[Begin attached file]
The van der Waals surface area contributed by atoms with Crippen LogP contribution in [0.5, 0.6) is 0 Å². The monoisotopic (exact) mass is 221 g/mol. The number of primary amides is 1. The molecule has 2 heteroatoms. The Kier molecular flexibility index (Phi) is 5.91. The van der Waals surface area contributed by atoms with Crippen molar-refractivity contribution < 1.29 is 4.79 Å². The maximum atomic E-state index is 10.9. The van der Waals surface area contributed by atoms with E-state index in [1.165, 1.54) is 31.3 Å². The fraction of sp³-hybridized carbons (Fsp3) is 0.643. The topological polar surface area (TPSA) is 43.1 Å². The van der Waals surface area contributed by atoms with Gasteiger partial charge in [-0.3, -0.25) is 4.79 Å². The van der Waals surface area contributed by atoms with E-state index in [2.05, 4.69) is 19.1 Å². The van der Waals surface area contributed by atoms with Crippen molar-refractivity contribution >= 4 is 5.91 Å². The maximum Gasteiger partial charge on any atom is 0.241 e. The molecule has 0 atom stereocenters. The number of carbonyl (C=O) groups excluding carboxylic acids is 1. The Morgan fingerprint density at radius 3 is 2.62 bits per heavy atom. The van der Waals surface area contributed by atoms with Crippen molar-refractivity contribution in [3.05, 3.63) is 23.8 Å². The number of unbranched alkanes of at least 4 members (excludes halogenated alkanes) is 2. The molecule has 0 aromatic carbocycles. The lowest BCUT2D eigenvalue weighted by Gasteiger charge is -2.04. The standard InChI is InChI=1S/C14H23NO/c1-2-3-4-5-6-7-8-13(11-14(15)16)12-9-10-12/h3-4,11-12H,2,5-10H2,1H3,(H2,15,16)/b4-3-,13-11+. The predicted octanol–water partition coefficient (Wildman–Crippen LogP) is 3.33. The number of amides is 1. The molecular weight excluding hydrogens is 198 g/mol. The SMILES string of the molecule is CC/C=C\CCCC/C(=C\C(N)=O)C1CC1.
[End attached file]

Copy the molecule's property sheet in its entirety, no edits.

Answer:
The van der Waals surface area contributed by atoms with Crippen LogP contribution in [0.5, 0.6) is 0 Å². The monoisotopic (exact) mass is 221 g/mol. The number of primary amides is 1. The molecule has 2 heteroatoms. The Kier molecular flexibility index (Phi) is 5.91. The van der Waals surface area contributed by atoms with Crippen molar-refractivity contribution < 1.29 is 4.79 Å². The maximum atomic E-state index is 10.9. The van der Waals surface area contributed by atoms with E-state index in [1.165, 1.54) is 31.3 Å². The fraction of sp³-hybridized carbons (Fsp3) is 0.643. The topological polar surface area (TPSA) is 43.1 Å². The van der Waals surface area contributed by atoms with Gasteiger partial charge in [-0.3, -0.25) is 4.79 Å². The van der Waals surface area contributed by atoms with E-state index in [2.05, 4.69) is 19.1 Å². The van der Waals surface area contributed by atoms with Crippen molar-refractivity contribution >= 4 is 5.91 Å². The maximum Gasteiger partial charge on any atom is 0.241 e. The molecule has 0 atom stereocenters. The number of carbonyl (C=O) groups excluding carboxylic acids is 1. The Morgan fingerprint density at radius 3 is 2.62 bits per heavy atom. The van der Waals surface area contributed by atoms with Crippen molar-refractivity contribution in [3.05, 3.63) is 23.8 Å². The number of unbranched alkanes of at least 4 members (excludes halogenated alkanes) is 2. The molecule has 0 aromatic carbocycles. The lowest BCUT2D eigenvalue weighted by Gasteiger charge is -2.04. The standard InChI is InChI=1S/C14H23NO/c1-2-3-4-5-6-7-8-13(11-14(15)16)12-9-10-12/h3-4,11-12H,2,5-10H2,1H3,(H2,15,16)/b4-3-,13-11+. The predicted octanol–water partition coefficient (Wildman–Crippen LogP) is 3.33. The number of amides is 1. The molecular weight excluding hydrogens is 198 g/mol. The SMILES string of the molecule is CC/C=C\CCCC/C(=C\C(N)=O)C1CC1.